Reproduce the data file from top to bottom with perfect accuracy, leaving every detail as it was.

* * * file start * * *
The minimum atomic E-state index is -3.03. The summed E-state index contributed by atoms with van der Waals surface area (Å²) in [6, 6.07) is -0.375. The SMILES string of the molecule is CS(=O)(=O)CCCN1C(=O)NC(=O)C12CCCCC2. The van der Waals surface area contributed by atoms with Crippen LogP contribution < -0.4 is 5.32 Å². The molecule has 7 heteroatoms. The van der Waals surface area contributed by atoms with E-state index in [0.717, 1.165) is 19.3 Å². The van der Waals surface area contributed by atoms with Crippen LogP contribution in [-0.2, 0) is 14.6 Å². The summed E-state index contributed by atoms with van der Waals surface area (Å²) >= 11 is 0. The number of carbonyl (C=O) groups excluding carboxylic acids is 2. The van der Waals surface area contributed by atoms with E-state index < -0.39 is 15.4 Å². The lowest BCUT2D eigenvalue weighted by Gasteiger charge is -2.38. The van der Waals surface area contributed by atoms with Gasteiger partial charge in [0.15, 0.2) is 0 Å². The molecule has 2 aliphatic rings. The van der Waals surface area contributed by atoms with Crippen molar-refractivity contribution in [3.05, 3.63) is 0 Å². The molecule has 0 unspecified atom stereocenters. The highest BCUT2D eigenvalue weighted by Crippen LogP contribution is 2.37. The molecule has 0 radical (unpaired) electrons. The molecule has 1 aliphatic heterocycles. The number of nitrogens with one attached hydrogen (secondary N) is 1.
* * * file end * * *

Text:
The minimum atomic E-state index is -3.03. The summed E-state index contributed by atoms with van der Waals surface area (Å²) in [6, 6.07) is -0.375. The SMILES string of the molecule is CS(=O)(=O)CCCN1C(=O)NC(=O)C12CCCCC2. The van der Waals surface area contributed by atoms with Crippen LogP contribution < -0.4 is 5.32 Å². The molecule has 7 heteroatoms. The van der Waals surface area contributed by atoms with E-state index in [0.717, 1.165) is 19.3 Å². The van der Waals surface area contributed by atoms with Crippen LogP contribution in [-0.2, 0) is 14.6 Å². The summed E-state index contributed by atoms with van der Waals surface area (Å²) >= 11 is 0. The number of carbonyl (C=O) groups excluding carboxylic acids is 2. The van der Waals surface area contributed by atoms with E-state index < -0.39 is 15.4 Å². The lowest BCUT2D eigenvalue weighted by Gasteiger charge is -2.38. The van der Waals surface area contributed by atoms with Gasteiger partial charge in [0.15, 0.2) is 0 Å². The molecule has 2 aliphatic rings. The van der Waals surface area contributed by atoms with Crippen molar-refractivity contribution in [3.05, 3.63) is 0 Å². The molecule has 0 unspecified atom stereocenters. The highest BCUT2D eigenvalue weighted by Crippen LogP contribution is 2.37. The molecule has 0 radical (unpaired) electrons. The molecule has 1 aliphatic heterocycles. The number of nitrogens with one attached hydrogen (secondary N) is 1.